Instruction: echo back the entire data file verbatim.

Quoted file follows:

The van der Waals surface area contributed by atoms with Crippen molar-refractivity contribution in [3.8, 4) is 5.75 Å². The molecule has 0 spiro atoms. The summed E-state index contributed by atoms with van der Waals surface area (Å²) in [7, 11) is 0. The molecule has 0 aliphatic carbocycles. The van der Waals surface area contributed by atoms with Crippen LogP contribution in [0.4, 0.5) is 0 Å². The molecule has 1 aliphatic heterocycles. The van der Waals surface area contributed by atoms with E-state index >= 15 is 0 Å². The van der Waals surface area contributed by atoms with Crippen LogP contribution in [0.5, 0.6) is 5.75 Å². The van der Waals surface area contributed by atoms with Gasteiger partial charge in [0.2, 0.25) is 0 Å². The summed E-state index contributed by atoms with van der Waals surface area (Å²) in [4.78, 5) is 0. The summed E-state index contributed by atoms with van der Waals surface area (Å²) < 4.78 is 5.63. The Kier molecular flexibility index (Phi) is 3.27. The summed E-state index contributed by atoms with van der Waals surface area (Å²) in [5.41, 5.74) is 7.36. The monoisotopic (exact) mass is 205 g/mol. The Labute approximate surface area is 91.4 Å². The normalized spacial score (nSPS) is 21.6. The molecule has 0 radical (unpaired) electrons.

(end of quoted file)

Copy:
The van der Waals surface area contributed by atoms with Crippen molar-refractivity contribution in [3.8, 4) is 5.75 Å². The molecule has 0 spiro atoms. The summed E-state index contributed by atoms with van der Waals surface area (Å²) in [7, 11) is 0. The molecule has 0 aliphatic carbocycles. The van der Waals surface area contributed by atoms with Crippen LogP contribution in [0.4, 0.5) is 0 Å². The molecule has 1 aliphatic heterocycles. The van der Waals surface area contributed by atoms with E-state index >= 15 is 0 Å². The van der Waals surface area contributed by atoms with Crippen LogP contribution in [0.5, 0.6) is 5.75 Å². The van der Waals surface area contributed by atoms with Gasteiger partial charge in [0.2, 0.25) is 0 Å². The summed E-state index contributed by atoms with van der Waals surface area (Å²) in [4.78, 5) is 0. The summed E-state index contributed by atoms with van der Waals surface area (Å²) < 4.78 is 5.63. The Kier molecular flexibility index (Phi) is 3.27. The summed E-state index contributed by atoms with van der Waals surface area (Å²) in [5.41, 5.74) is 7.36. The monoisotopic (exact) mass is 205 g/mol. The Labute approximate surface area is 91.4 Å². The normalized spacial score (nSPS) is 21.6. The molecule has 0 radical (unpaired) electrons.